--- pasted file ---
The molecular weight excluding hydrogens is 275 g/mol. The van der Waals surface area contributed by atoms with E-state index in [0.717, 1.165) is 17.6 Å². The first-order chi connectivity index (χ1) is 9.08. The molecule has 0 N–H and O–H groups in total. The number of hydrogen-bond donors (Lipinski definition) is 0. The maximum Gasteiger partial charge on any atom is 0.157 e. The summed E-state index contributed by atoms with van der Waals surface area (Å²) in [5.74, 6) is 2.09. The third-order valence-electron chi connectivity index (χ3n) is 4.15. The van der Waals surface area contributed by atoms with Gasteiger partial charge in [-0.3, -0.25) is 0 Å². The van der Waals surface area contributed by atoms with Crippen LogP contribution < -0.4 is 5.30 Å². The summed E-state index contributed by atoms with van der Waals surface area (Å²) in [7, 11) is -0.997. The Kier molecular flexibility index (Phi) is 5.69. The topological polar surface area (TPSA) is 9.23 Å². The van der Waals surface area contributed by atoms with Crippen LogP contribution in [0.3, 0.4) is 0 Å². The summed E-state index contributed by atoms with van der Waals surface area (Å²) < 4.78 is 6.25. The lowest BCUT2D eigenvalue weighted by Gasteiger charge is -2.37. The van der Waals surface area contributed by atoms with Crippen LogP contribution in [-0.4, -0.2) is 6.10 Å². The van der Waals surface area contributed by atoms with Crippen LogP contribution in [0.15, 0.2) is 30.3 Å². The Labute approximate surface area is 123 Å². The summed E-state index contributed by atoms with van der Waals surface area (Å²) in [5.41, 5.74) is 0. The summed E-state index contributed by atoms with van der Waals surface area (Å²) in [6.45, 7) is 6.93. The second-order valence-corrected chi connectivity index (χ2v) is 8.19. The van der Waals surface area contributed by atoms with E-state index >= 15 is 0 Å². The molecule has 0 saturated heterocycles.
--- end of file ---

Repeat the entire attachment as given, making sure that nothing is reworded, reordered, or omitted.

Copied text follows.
The molecular weight excluding hydrogens is 275 g/mol. The van der Waals surface area contributed by atoms with E-state index in [0.717, 1.165) is 17.6 Å². The first-order chi connectivity index (χ1) is 9.08. The molecule has 0 N–H and O–H groups in total. The number of hydrogen-bond donors (Lipinski definition) is 0. The maximum Gasteiger partial charge on any atom is 0.157 e. The summed E-state index contributed by atoms with van der Waals surface area (Å²) in [5.74, 6) is 2.09. The third-order valence-electron chi connectivity index (χ3n) is 4.15. The van der Waals surface area contributed by atoms with Gasteiger partial charge in [-0.3, -0.25) is 0 Å². The van der Waals surface area contributed by atoms with Crippen LogP contribution < -0.4 is 5.30 Å². The summed E-state index contributed by atoms with van der Waals surface area (Å²) in [7, 11) is -0.997. The Kier molecular flexibility index (Phi) is 5.69. The topological polar surface area (TPSA) is 9.23 Å². The van der Waals surface area contributed by atoms with Crippen LogP contribution in [0.3, 0.4) is 0 Å². The summed E-state index contributed by atoms with van der Waals surface area (Å²) < 4.78 is 6.25. The lowest BCUT2D eigenvalue weighted by Gasteiger charge is -2.37. The van der Waals surface area contributed by atoms with Crippen LogP contribution in [-0.4, -0.2) is 6.10 Å². The van der Waals surface area contributed by atoms with Crippen LogP contribution in [0.15, 0.2) is 30.3 Å². The Labute approximate surface area is 123 Å². The summed E-state index contributed by atoms with van der Waals surface area (Å²) in [5.41, 5.74) is 0. The summed E-state index contributed by atoms with van der Waals surface area (Å²) in [6.45, 7) is 6.93. The second-order valence-corrected chi connectivity index (χ2v) is 8.19. The van der Waals surface area contributed by atoms with E-state index >= 15 is 0 Å². The molecule has 0 saturated heterocycles.